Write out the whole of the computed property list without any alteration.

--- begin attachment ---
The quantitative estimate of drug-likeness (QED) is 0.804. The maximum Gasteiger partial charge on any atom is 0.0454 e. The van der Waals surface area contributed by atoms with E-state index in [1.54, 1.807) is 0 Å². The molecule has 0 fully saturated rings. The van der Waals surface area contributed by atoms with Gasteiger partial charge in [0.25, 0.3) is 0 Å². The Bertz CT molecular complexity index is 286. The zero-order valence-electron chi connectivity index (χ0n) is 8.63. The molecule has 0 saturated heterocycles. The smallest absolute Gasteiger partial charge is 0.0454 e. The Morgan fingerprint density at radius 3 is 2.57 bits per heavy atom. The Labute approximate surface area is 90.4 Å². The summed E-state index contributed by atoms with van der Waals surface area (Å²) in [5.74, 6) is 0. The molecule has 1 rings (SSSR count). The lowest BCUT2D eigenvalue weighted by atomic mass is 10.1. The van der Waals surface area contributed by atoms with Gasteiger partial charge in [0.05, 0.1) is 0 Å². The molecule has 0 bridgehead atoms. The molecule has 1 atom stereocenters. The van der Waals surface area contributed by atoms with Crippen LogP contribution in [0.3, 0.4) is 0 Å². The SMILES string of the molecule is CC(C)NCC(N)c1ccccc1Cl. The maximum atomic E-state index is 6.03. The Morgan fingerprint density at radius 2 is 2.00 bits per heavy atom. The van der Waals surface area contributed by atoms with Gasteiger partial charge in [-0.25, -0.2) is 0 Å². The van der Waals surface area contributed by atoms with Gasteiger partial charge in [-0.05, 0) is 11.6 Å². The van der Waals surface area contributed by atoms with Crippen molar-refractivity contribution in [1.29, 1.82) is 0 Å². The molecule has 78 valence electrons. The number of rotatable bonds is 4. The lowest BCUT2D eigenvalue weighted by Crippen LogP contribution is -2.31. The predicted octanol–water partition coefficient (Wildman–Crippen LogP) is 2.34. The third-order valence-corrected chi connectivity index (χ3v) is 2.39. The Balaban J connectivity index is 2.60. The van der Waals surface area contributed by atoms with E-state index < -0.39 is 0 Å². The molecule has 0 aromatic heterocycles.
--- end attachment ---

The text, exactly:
The quantitative estimate of drug-likeness (QED) is 0.804. The maximum Gasteiger partial charge on any atom is 0.0454 e. The van der Waals surface area contributed by atoms with E-state index in [1.54, 1.807) is 0 Å². The molecule has 0 fully saturated rings. The van der Waals surface area contributed by atoms with Gasteiger partial charge in [0.25, 0.3) is 0 Å². The Bertz CT molecular complexity index is 286. The zero-order valence-electron chi connectivity index (χ0n) is 8.63. The molecule has 0 saturated heterocycles. The smallest absolute Gasteiger partial charge is 0.0454 e. The Morgan fingerprint density at radius 3 is 2.57 bits per heavy atom. The Labute approximate surface area is 90.4 Å². The summed E-state index contributed by atoms with van der Waals surface area (Å²) in [5.74, 6) is 0. The molecule has 1 rings (SSSR count). The lowest BCUT2D eigenvalue weighted by atomic mass is 10.1. The van der Waals surface area contributed by atoms with Gasteiger partial charge in [0.05, 0.1) is 0 Å². The molecule has 0 bridgehead atoms. The molecule has 1 atom stereocenters. The van der Waals surface area contributed by atoms with Crippen LogP contribution in [0.3, 0.4) is 0 Å². The SMILES string of the molecule is CC(C)NCC(N)c1ccccc1Cl. The maximum atomic E-state index is 6.03. The Morgan fingerprint density at radius 2 is 2.00 bits per heavy atom. The van der Waals surface area contributed by atoms with Gasteiger partial charge in [-0.25, -0.2) is 0 Å². The van der Waals surface area contributed by atoms with Gasteiger partial charge in [-0.05, 0) is 11.6 Å². The van der Waals surface area contributed by atoms with Crippen molar-refractivity contribution in [1.29, 1.82) is 0 Å². The molecule has 78 valence electrons. The number of rotatable bonds is 4. The lowest BCUT2D eigenvalue weighted by Crippen LogP contribution is -2.31. The predicted octanol–water partition coefficient (Wildman–Crippen LogP) is 2.34. The third-order valence-corrected chi connectivity index (χ3v) is 2.39. The Balaban J connectivity index is 2.60. The van der Waals surface area contributed by atoms with E-state index < -0.39 is 0 Å². The molecule has 0 aromatic heterocycles.